Today in Christian History

February 7

February 7, 1478: Thomas More, lord chancellor of England during the English Reformation, is born. Though he idealized freedom of religion in Utopia (1516), he supported the punishment of heretics and Protestants like Martin Luther and William Tyndale. He retired from office rather than acknowledge Henry VIII's divorce and was beheaded for refusing to acknowledge Henry as head of the church (see issue 16: William Tyndale).

February 7, 1817 (traditional date): Abolitionist Frederick Douglass is born into slavery in Talbot County, Maryland. After escaping to freedom, he became the most prominent of the black abolitionists and eventually became the first black to hold high political office, as consul-general to the Republic of Haiti (see issue 62: Bound For Canaan).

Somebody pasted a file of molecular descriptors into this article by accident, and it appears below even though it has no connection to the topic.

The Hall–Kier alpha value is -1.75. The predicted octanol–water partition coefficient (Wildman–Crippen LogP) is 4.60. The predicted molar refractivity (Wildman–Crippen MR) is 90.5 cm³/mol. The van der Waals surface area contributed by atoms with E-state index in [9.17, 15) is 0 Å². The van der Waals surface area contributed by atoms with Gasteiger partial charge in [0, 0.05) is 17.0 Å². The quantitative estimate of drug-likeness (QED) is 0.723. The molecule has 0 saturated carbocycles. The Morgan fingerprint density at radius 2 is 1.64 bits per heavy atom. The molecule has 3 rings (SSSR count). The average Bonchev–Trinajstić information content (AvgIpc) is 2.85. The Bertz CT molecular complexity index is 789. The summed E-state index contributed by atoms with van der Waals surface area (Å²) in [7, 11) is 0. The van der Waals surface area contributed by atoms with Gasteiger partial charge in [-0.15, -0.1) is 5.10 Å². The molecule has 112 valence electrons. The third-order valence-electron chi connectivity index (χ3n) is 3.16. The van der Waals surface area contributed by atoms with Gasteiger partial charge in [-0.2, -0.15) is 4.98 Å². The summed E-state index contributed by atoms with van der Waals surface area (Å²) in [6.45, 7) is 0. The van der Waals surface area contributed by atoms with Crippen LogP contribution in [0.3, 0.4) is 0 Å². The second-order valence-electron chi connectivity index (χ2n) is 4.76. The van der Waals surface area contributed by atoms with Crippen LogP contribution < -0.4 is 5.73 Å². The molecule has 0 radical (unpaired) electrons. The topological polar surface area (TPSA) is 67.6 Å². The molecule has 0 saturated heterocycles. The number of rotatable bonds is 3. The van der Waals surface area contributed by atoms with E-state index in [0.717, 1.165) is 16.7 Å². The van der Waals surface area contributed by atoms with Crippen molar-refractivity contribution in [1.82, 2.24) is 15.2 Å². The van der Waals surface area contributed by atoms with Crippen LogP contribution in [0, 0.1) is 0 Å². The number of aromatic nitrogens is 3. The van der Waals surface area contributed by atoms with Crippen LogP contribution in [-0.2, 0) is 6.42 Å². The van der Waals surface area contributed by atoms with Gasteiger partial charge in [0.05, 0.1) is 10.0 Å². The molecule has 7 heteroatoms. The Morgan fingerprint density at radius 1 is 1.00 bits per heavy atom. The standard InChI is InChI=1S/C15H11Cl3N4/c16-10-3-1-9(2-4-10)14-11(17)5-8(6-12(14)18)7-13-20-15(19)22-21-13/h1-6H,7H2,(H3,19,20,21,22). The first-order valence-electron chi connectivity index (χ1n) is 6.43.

February 7, 1938: After years of being closely watched by Nazi secret police, Lutheran pastor Martin Niemoller is put on trial. He was subsequently confined in a concentration camp, but he survived and went on to hold a leadership role in the World Council of Churches from 1948-1968 (see issue 32: Dietrich Bonhoeffer).

Read These Next

Free Newsletters
More Newsletters

May 28, 1533: English reformer Thomas Cranmer, Archbishop of Canterbury, declares King Henry VIII's marriage to Anne Boleyn valid, having earlier approved the king's divorce of Catherine of Aragon (see issue 48: Thomas Cranmer).

May 28, 1841: Edwin Moody dies, leaving his wife to raise 4-year-old Dwight Lyman and eight other children. D.L. Moody went on to become the leading American evangelist of his generation (see issue 25: D.L. Moody).

May 28, 1954: President Dwight D. Eisenhower signs a bill ...

More from May 28